1 Samuel 15:1-16:23
I Samuel 15:6 – Who were the Kenites?
This tribe, as may be inferred from the fact that Jethro, Moses’ father-in-law, the priest of Midian (Exodus 3:1), is called a Kenite in Jdg 1:16, was an offshoot from the Midianites. The services done to Israel by Jethro and his son Hobab (Exodus 18; Numbers 10:29-32) led to a firm alliance. The Kenites accompanied the Israelites on their march as far as Jericho (Jdg 1:16), and then went and dwelt among the Amalekites in the desert to the south of Judah. They are mentioned again in 1 Samuel 27:10, 1 Samuel 30:29, as the friends of Israel. Famous among the Kenites was Jael, whose husband Heber had migrated into northern Palestine (Jdg 4:11); and the Rechabites who belonged to this tribe (1 Chronicles 2:55) long preserved the nomad habits of their ancestors (Jeremiah 35:7-10). (Cambridge Bible)
I Samuel 15:9 – Who was a descendant of Agag? Esther 3:1 says Haman was. Our good friend Dexter Penwell has these observations:
Saul’s failure to kill all the Amalekites resulted in many things later on. 1. The man who brought David the crown of Saul, and who falsely said he killed Saul was an Amalekite. 2. The men who burned Ziklag & took the families and goods of David’s men were Amalekites (there were 400 that even escaped David at that time (That was at the time of Saul’s death.) 3. Haman was an Agagite. So, he would not have been alive to try and kill all the Jews at the time of Esther.
I Samuel 15:11 – That’s compassion…. Samuel cried all night about Saul’s disobedience.
I Samuel 15:13 – Saul insists he performed the LORD’s commands, and again in I Samuel 15:20.
Rather than owning up to his sin, Saul tries to justify his actions. (1 Sam 15:15)….David took ownership of his sin rather than making excuses. However David describes in detail the thoughts and emotions he was experiencing during this time in a beautiful song, Psalm 51. (JustinDeeter)
I Samuel 15:7 – Patch the Pirate wrote a song based on this verse, God Sees the Heart.
I Samuel 16:18 – We think of David as a quiet shepherd boy, but he had a reputation for developing the talents that God had given him.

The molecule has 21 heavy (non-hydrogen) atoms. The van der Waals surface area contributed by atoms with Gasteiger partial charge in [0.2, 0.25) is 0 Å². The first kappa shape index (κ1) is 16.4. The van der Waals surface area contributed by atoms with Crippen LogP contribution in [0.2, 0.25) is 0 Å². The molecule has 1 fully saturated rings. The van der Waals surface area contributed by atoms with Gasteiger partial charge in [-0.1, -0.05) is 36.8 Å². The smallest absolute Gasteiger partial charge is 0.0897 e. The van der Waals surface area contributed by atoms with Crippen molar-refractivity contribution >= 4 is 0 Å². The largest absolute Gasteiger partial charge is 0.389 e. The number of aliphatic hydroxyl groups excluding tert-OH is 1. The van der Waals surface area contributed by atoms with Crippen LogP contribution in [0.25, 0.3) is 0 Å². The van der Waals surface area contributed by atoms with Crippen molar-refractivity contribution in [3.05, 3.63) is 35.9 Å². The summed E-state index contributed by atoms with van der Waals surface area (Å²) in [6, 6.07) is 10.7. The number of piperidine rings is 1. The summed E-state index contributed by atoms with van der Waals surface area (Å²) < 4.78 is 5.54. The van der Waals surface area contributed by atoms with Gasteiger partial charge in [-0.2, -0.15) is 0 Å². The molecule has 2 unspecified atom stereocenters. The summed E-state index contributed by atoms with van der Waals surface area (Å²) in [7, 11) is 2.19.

John 8:6 – I believe it was Tony Evans who gave what I consider the best answer to what Jesus wrote in the ground. He thinks that Jesus wrote out Leviticus 20:10, which requires that the “adulterer and the adulteress shall surely be put to death.” If they caught the adulteress “in the very act” (John 8:4) then there must have been an adulterer there in the very act, as if to say – why are we stoning the woman but not the man? Obviously they knew who the man was! So then Jesus says to the Pharisees – “He that is without sin among you, let him first cast a stone at her.” (John 8:7). Was he referring to sin in general? Maybe. But we know that they left not en mass, but “one by one” from the eldest to the youngest. (John 8:9). Why would they leave one by one? They came in one group, but leave individually? What did Jesus do that changed their behavior? He wrote in the ground (John 8:8). Was he writing out all their sins? Possibly, but that would take a while. Or was he just writing down something that would stick out strongly? Perhaps names like Sapphira, Berenice, and Salome. The names of the women that they had committed adultery with. By John 8:10, there were no witnesses to the crime which broke Deuteronomy 17:6 (requirement of two witnesses, Jesus reiterates it in John 8:17). And the witness must be the first one to cast a stone (Deuteronomy 17:7). Jesus was not abrogating Mosaic law – he was fulfilling Mosaic law. As a non-witness he was forbidden under Mosaic law from stoning her.
John 8:12 – This is the 2nd “I AM” saying of John – browse the entire list here (Back to the Bible).
John 8:20 – The Pharisees were a bit gun shy after He exposed them (John 8:9).
Psalm 110:1 – Who is David’s Lord that is different from the LORD (Matthew 22:44)? Who is the priest for ever after the order of Melchizidek (Psalm 110:4 / Hebrews 7:17).
Proverbs 15:8 – This echoes what we read today in I Samuel 15:22.
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